A strong franc which could hold its own against the mark has been the foundation stone of French policy since President Mitterrand's U-turn in 1982. This began as a determined and successful attempt to squeeze French inflation, but it became much more.
There has been no change in the franc-mark link since February 1987, and the Elysee firmly intends that there never shall be. The plan has been to establish a single European currency without any further change in the present exchange rate.
This political agenda has, though, coincided with the immense economic shock caused by the reunification of Germany. By pumping cash into east Germany, Bonn has supercharged the German economy. In order to stop demand racing ahead of supply, thus boosting inflation, the independent Bundesbank has raised interest rates to record levels.
Normally, this would pull up the mark, cut the price of German imports, and reduce inflation. But this could not happen, because the mark has been fixed against the currency of Germany's largest trading partner. So interest rates had to be even higher in Germany to curb spending at home.
Until now, politics has triumphed over economics, despite the strong case for a mark upvaluation against everyone else, including the franc. But the 'petit oui' in last Sunday's referendum in France on the Maastricht treaty has persuaded many in the markets that the franc is now as vulnerable as the Italian lira and the British pound. If the markets succeed in dislodging the franc, they will have carried off their most valuable scalp.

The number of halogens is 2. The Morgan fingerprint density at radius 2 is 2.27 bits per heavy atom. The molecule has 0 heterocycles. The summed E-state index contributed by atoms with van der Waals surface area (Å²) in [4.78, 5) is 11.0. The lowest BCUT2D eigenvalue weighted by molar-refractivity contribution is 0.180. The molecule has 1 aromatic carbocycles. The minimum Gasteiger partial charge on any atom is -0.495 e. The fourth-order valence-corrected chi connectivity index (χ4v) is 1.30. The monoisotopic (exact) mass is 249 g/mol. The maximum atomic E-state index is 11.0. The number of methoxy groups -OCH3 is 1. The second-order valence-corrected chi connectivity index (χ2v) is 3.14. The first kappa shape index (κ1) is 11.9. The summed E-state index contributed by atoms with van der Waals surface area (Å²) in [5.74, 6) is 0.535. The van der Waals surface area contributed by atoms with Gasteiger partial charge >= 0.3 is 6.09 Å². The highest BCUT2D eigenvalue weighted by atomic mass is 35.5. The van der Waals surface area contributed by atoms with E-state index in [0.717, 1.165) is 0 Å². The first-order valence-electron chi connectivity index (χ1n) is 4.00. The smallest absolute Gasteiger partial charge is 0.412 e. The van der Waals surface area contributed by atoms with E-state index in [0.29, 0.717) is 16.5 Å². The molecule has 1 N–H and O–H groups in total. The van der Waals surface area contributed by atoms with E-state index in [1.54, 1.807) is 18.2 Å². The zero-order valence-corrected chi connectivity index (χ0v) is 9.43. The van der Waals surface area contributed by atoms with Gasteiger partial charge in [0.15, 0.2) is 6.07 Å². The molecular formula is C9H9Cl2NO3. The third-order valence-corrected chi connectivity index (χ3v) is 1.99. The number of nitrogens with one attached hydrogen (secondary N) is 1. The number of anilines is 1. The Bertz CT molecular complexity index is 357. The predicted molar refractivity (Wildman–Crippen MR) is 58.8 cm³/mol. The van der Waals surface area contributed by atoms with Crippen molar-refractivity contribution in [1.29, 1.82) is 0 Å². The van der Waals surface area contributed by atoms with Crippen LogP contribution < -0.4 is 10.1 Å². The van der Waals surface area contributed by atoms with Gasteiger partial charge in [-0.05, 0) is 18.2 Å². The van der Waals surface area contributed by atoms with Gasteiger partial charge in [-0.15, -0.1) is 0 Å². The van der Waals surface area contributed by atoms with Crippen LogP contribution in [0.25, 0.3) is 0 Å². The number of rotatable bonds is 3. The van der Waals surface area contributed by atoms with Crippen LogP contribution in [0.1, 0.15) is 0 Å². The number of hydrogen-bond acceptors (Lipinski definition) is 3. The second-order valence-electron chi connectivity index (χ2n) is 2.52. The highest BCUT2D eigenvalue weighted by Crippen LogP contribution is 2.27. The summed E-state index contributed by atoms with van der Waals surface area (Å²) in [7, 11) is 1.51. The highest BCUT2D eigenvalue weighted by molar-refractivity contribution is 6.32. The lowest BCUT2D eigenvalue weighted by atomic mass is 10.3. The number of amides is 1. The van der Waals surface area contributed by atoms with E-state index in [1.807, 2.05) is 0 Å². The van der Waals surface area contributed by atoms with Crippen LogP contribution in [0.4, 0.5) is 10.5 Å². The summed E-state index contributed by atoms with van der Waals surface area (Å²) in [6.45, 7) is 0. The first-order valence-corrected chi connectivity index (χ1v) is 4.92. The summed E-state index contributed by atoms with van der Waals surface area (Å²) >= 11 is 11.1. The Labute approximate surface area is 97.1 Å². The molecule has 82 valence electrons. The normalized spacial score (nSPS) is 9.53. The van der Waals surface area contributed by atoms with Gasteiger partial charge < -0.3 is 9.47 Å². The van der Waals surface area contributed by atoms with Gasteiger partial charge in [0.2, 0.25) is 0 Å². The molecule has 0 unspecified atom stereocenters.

Yesterday's talks between President Mitterrand and Chancellor Helmut Kohl were unusually secretive, but they probably revolved around what could be done to hold the franc rate. The problem for the French is that their weapons are blunt: they may have spent as much as a third of their reserves in one day. We know from last week's sterling crisis that the speculative selling can become an 'avalanche'.
Nor will a rise in interest rates necessarily suffice to hold the line: once the markets believe that a 10 per cent devaluation will happen soon, they need an extra 10 per cent interest over a short period (not a whole year) to compensate for the risk of holding the weak currency. France's only hope is that the Germans can come to the rescue.
In principle, the Bundesbank could cut interest rates. It could print as many marks as it liked, thus meeting demand and stopping the fall of the franc. But it is fiercely independent and politically popular.
The Bonn government was roundly criticised for putting pressure on the Bundesbank to make a quarter point cut in interest rates last week, and may not dare to risk it again. But if the Bundesbank does not move, the franc may be doomed.
(Graphs omitted)Reuse content